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how got Fyllis to open up for an interview, calling her "Miss Metesky" in the article.

The story was entitled "In Search of George Metesky," Metesky being the man who exemplified for Billy Landout and Emmett the absurdity of protest, with his twenty-five-year career as the Mad Bomber of New York which began when he was denied disability payments after being blasted in the face with steam while working for Con Edison. Goldstein based his report on the same sort of hippie leadership meeting in the Haight-Ashbury that Warren Hinckle III and Jerry Hopkins used as the premises for their unfactual articles. Goldstein didn't rely as heavily on fabrication, contenting himself with a snotty description of the meeting as "Emmett Grogan's debut, because the Diggers are his thing," and prophesying that "it will be interesting to watch the crucifixion when the Diggers drive the money changers from the temple, and Grogan may attempt just that."

The story went on to make Emmett and "his people" into an image of "hip resistance" and called them "the new realists, committed to an existential ethic of direct responsibility," as well as the "social workers of the Haight," who "give food, shelter and, ultimately, protection from what Grogan views as a hostile, murderous establishment."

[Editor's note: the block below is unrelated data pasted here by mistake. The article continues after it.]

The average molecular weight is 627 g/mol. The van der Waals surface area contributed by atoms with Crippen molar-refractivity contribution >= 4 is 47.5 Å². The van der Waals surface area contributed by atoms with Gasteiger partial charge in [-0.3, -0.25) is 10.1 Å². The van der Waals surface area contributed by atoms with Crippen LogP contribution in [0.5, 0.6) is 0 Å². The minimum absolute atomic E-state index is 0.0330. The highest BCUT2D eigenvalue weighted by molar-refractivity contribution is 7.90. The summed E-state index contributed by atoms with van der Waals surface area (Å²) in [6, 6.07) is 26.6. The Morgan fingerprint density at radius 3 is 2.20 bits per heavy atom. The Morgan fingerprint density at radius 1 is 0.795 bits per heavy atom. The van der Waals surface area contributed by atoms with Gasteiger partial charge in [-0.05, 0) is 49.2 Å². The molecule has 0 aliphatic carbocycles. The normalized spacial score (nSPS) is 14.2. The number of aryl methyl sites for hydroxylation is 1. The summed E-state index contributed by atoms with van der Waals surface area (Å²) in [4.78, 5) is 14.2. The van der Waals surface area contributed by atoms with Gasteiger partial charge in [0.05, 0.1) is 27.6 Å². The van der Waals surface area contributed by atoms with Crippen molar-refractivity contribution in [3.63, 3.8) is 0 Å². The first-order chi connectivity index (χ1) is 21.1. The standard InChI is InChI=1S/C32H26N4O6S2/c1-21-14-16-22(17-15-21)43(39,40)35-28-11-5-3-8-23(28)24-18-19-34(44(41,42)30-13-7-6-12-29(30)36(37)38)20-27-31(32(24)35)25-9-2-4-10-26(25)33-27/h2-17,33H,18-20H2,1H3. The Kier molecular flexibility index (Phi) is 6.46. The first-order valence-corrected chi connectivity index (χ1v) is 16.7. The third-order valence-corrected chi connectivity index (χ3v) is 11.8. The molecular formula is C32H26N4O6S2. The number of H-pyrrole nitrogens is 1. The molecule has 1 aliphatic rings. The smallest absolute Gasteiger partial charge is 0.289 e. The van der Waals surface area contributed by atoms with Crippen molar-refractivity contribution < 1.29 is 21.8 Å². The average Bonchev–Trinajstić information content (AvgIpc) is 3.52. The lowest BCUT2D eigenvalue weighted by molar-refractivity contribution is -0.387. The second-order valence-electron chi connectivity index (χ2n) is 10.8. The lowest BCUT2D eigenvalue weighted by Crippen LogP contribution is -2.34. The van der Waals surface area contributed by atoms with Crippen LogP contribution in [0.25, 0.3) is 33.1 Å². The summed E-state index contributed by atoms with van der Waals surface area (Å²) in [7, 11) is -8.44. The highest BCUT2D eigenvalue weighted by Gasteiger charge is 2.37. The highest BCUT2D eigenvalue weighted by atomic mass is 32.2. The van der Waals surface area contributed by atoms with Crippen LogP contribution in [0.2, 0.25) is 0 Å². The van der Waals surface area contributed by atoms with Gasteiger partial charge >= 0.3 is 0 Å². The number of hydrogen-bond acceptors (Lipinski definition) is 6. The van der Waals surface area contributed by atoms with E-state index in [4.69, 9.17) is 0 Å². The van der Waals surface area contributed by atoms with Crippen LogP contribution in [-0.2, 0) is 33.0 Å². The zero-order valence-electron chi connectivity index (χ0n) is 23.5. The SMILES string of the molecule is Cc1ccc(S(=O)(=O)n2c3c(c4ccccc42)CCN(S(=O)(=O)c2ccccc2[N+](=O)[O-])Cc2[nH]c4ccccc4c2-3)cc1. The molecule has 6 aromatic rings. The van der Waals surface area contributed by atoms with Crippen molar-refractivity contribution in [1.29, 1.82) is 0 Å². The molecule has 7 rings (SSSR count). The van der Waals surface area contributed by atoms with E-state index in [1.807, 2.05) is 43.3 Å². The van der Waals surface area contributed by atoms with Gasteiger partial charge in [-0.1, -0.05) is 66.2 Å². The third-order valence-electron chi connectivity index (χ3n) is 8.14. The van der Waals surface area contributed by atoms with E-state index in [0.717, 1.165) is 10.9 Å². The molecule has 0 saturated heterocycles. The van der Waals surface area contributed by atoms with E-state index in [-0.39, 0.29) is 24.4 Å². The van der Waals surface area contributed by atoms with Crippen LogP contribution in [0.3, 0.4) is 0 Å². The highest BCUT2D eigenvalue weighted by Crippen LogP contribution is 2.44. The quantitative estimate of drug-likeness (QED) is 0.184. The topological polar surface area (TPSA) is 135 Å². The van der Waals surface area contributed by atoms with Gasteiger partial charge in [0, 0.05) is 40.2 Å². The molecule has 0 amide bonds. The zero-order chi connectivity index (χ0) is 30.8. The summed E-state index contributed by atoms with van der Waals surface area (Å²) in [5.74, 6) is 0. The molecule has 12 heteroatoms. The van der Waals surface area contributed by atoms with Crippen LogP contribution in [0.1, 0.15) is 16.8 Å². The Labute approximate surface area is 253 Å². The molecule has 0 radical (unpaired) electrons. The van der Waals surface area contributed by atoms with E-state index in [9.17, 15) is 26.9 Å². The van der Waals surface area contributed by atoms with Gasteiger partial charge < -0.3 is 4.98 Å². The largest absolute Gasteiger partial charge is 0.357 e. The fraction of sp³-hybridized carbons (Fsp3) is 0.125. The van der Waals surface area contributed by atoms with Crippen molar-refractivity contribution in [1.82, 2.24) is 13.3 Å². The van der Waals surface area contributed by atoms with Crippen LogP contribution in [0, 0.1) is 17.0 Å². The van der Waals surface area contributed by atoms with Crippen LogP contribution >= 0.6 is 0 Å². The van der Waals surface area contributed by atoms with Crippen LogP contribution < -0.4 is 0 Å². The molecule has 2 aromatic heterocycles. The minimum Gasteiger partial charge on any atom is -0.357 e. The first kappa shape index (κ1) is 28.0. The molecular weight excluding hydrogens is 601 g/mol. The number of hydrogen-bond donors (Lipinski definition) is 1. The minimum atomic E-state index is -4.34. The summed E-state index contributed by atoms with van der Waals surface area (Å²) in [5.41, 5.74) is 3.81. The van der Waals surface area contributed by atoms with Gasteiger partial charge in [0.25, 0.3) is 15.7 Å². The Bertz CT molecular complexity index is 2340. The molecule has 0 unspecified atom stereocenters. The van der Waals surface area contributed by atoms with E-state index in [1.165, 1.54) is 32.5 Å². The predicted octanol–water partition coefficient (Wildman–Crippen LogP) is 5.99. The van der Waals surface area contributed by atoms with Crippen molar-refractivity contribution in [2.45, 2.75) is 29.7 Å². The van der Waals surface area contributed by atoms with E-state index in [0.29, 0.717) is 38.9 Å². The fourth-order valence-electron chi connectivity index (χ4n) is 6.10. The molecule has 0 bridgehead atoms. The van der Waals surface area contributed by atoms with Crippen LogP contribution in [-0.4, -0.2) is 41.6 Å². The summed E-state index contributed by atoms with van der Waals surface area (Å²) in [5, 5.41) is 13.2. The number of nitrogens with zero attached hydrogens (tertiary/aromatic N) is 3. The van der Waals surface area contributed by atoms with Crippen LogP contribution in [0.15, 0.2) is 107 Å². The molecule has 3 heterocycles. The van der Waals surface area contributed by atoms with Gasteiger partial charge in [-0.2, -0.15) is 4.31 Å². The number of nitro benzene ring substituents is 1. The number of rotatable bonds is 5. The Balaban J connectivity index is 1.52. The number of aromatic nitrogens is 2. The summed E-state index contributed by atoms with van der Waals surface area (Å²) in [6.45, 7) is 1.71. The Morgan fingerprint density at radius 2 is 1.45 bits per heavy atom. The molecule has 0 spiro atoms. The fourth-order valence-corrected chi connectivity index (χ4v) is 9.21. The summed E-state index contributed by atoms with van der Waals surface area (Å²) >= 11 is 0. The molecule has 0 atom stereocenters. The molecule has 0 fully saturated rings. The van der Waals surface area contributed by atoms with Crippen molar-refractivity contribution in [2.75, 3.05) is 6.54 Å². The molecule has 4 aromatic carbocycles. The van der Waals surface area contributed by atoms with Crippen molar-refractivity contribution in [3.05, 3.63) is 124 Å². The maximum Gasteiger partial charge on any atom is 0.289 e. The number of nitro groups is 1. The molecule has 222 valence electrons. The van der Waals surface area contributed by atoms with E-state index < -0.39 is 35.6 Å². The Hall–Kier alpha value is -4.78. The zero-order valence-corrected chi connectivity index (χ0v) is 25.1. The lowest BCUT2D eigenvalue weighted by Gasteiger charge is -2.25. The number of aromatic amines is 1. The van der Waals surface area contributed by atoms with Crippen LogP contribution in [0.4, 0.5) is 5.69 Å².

It was just the kind of personal publicity that Emmett always avoided and tried to thwart, because he knew it would only lead to further friction between him and his brother Diggers, and it did. Even though he himself didn't speak with Goldstein, the reporter wrote about him in personal terms, using the Ramparts piece and "Miss Metesky" for the basic information he needed to give rise to a hero whose fall he seemed to await with relish. Emmett blew it and tongue-lashed Fyllis for having talked to Goldstein about their work together, because ". . . now all the dude's waiting for is to write a follow-up story about our crucifixion--about how we got wiped out because we proved to be too much of a serious threat to the establishment hippies! Sure, it'll make good copy for the papers, won't it Miss Metesky? And you can give them another interview when you're in jail!" But he didn't stay angry long, because, after all, Fyllis was only seventeen, and fidelity was her name.

Since the Voice story publicized Emmett to New Yorkers as a popular hip leader of the West Coast underground, his East Village enemies felt compelled to publicly denounce the role he was playing in the East. They gave Candy Sand's unlisted phone number to [end page 353]


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